Washington Elementary

Washington Elementary School in south Kenner, photographed in Wednesday March 4, 2020. (Photo by David Grunfeld, NOLA.com, The Times-Picayune | The New Orleans Advocate)

Jefferson Parish School Board members have been talking with an unnamed municipal entity about possibly taking over Washington Elementary School, one of the schools that the district slated for demolition in the restructuring plan approved in April.

Washington Elementary, a Kenner school founded in 1936 that serves primarily Black students, was one of six schools the district planned to demolish and sell under the sweeping plan. 

Others include Butler Elementary, Helen Cox High School, Mildred Harris Elementary, Haynes Academy and Thomas Jefferson Academy. The board voted in May to award Hewitt-Washington & Associates the contract for the demolition of Washington Elementary, a $300,000 project.

At a Jefferson Parish School Board meeting on Wednesday several board members said negotiations over the fate of Washington Elementary were ongoing. 

Board member Clay Moise said the district is in discussion with another municipal organization that would use the facility "long term" but declined to say which one.

“Since those discussions have not matured sufficiently I’m not prepared to identify who that is and how far we’ve come along in that discussion but I will say that it is probable and I’ll leave it at that,” Moise said.

In an interview on Thursday, Moise said the district would prefer a property swap and that the entity has a need for use of the school up to five years.

Though nothing has been formalized, Board member Derrick Shepherd said that he had been in preliminary talks with the city of Kenner about buying the school and putting a head start early childhood program at the location.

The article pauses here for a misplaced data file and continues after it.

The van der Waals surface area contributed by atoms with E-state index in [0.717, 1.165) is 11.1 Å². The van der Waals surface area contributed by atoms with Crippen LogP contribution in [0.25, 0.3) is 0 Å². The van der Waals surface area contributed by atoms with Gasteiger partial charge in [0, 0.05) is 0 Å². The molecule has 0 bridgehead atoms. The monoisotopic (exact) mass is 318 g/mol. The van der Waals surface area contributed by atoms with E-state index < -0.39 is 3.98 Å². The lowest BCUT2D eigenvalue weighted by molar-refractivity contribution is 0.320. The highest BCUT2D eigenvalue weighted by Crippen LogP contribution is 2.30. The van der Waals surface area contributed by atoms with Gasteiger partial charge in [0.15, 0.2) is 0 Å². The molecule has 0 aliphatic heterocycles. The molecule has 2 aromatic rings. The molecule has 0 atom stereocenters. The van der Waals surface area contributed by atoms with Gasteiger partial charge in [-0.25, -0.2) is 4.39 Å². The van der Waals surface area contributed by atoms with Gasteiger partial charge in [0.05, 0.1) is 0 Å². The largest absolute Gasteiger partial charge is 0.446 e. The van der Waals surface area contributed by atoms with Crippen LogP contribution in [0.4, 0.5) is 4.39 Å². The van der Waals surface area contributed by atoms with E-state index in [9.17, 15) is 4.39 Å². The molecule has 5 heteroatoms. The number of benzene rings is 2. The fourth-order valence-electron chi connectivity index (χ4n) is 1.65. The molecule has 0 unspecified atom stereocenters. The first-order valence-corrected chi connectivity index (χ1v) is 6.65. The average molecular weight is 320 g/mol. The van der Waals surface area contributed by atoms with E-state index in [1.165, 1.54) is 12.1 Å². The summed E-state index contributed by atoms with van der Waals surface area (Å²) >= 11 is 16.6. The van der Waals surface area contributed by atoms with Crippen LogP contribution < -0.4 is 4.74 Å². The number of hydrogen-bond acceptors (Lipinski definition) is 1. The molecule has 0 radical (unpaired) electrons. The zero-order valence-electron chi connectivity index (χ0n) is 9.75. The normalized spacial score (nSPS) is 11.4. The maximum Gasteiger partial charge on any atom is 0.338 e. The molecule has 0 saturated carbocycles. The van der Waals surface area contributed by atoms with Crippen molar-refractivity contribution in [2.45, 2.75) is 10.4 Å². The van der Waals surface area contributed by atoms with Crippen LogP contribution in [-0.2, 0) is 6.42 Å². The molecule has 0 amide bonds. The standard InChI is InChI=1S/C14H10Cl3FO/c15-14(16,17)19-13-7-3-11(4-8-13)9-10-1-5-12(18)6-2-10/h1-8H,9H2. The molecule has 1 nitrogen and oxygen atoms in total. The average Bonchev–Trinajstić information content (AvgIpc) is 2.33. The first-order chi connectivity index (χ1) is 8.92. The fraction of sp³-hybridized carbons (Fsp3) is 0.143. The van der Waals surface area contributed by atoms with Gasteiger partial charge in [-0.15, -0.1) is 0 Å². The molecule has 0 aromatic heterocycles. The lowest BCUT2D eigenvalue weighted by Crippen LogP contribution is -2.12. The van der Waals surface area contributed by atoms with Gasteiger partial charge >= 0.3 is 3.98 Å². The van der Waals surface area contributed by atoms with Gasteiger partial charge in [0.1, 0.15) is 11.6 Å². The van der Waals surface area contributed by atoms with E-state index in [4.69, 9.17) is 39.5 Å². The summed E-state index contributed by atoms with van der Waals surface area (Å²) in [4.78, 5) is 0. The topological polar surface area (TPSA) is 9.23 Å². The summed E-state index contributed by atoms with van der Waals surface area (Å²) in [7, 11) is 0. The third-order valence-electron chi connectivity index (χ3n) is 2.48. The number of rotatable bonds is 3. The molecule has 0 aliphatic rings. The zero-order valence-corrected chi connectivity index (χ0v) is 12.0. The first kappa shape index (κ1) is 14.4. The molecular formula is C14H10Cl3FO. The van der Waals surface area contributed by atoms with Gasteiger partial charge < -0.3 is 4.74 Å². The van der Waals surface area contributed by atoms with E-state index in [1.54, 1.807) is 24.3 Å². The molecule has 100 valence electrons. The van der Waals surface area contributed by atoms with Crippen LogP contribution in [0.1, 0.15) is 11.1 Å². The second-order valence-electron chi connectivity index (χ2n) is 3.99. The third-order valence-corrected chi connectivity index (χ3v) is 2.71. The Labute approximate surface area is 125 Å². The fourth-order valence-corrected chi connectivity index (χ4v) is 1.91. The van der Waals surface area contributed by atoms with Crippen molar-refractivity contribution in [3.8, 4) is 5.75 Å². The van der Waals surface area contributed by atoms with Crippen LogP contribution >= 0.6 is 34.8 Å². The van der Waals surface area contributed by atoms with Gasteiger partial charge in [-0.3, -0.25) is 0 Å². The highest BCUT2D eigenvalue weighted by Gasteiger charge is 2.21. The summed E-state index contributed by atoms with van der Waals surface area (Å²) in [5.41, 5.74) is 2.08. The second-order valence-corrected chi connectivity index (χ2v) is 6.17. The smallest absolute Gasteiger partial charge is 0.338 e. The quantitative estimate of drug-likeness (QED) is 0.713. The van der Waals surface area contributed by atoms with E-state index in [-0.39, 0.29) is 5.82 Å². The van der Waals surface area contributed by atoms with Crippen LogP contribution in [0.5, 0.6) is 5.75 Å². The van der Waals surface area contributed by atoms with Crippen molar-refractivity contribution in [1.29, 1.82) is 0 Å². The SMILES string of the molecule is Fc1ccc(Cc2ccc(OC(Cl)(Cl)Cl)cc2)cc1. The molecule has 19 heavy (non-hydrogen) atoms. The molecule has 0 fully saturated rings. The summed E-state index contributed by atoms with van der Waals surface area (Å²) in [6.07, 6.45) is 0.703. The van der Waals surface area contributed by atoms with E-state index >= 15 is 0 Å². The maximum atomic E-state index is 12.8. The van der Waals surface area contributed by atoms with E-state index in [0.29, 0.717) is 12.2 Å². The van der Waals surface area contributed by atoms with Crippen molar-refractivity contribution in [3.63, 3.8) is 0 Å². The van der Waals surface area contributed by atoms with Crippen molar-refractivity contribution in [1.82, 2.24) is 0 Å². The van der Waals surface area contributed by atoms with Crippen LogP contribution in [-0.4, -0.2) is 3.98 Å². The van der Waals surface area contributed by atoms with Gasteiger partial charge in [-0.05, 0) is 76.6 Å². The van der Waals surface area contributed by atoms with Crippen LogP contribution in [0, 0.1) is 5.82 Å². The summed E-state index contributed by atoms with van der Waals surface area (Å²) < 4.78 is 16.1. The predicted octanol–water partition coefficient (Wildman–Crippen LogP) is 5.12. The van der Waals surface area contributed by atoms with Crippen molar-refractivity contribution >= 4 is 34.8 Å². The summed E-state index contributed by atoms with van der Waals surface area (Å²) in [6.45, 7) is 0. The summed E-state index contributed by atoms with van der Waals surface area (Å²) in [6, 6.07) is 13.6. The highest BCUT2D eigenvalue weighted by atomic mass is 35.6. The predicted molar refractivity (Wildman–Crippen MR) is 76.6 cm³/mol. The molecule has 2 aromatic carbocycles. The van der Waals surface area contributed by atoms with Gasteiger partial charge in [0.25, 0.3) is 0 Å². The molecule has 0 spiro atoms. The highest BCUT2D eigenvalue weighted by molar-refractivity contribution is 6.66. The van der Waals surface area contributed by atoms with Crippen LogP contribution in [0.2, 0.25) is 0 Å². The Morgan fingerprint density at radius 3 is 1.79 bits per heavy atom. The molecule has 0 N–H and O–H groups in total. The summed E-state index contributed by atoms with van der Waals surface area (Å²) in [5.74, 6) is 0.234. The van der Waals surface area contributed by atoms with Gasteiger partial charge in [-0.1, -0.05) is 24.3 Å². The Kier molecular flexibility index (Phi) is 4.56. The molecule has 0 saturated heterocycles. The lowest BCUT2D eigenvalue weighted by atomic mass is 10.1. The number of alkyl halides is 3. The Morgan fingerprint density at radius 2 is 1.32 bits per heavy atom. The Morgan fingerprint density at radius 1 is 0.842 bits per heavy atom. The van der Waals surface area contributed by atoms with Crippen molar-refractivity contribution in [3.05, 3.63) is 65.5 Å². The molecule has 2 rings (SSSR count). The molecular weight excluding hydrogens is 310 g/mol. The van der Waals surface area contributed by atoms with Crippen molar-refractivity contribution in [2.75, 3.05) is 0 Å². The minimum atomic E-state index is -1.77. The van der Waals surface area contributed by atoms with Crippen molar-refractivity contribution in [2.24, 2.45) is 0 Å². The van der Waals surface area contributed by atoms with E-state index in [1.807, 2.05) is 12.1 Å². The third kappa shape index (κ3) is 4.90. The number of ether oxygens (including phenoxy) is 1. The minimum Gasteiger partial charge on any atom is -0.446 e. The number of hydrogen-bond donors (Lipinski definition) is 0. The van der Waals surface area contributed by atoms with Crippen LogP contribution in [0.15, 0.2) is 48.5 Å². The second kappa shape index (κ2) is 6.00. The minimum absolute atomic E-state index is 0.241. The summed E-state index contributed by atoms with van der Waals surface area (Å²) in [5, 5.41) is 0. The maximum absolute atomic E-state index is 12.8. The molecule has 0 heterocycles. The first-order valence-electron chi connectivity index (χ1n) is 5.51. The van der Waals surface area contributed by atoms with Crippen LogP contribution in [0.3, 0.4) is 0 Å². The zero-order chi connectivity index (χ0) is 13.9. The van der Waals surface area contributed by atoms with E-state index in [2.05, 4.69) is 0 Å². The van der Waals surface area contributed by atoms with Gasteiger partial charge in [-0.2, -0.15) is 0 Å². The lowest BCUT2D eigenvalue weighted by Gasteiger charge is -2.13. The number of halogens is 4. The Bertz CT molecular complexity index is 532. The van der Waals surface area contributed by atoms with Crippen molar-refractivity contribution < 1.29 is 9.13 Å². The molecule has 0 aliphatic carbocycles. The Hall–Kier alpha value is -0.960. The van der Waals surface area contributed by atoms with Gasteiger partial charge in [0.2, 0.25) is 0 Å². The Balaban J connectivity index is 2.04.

Meanwhile Kenner Police Chief Keith Conley said he had had informal discussions with city officials about using the school as a police training facility, given its layout is similar to other schools in Kenner and it has ample space in the gym for self-defense tactics training. The department currently trains in a building across from Heritage Hall but have requested funding to build a new training facility.

Any training that takes place at the school would not involve live fire, Conley said. 

Under the board's reorganization plan, two new elementary schools will be built, one on the west bank at the site of St. Ville Elementary in Harvey and one on the East Bank at Bunche Elementary.

Appraisers approved

The board on Wednesday approved a list of appraisers who will evaluate the properties once the schools have been demolished. The School Board or facilities department will choose from three people, Henry Tatje, William Baldwin and Wayne Sandoz.

The board also adopted a policy that calls for a request for qualification for a licensed real estate broker to sell the properties.

Board member Rick Johnson was the only no vote on both items. Board member Derrick Shepherd was absent. 

Johnson said he has not been involved in any discussions between board members and municipal entities. Board President Ralph "Rem" Brandt Jr. said at the meeting that only the current board president and vice president, as well as last year’s leadership, have been involved in discussions.

Demolition of schools

A spokesperson for Jefferson Parish public schools did not answer inquiries about whether a timeline for demolition of any of the schools has been set.

Moise said an update on demolition plans will be available next week.

Lauren Winkler, an attorney with the Southern Poverty Law Center, said a group advocating for Washington Elementary, "Supporters of Washington," has applied for historic preservation status with U.S. National Register of Historic Places and asked the board to not demolish it until a determination is made. 

If that status is granted, she said, the board’s options for the property would be significantly limited.

“Supporters of Washington does not want Washington Elementary to be demolished, does not want the school and the land it sits on to be sold and instead really envisions a richer future for this property," Winkler said. "One where all members of the community are welcome to learn about the history of the school, a place where the community might be able to receive continuing education, childcare, and other resources that will help families."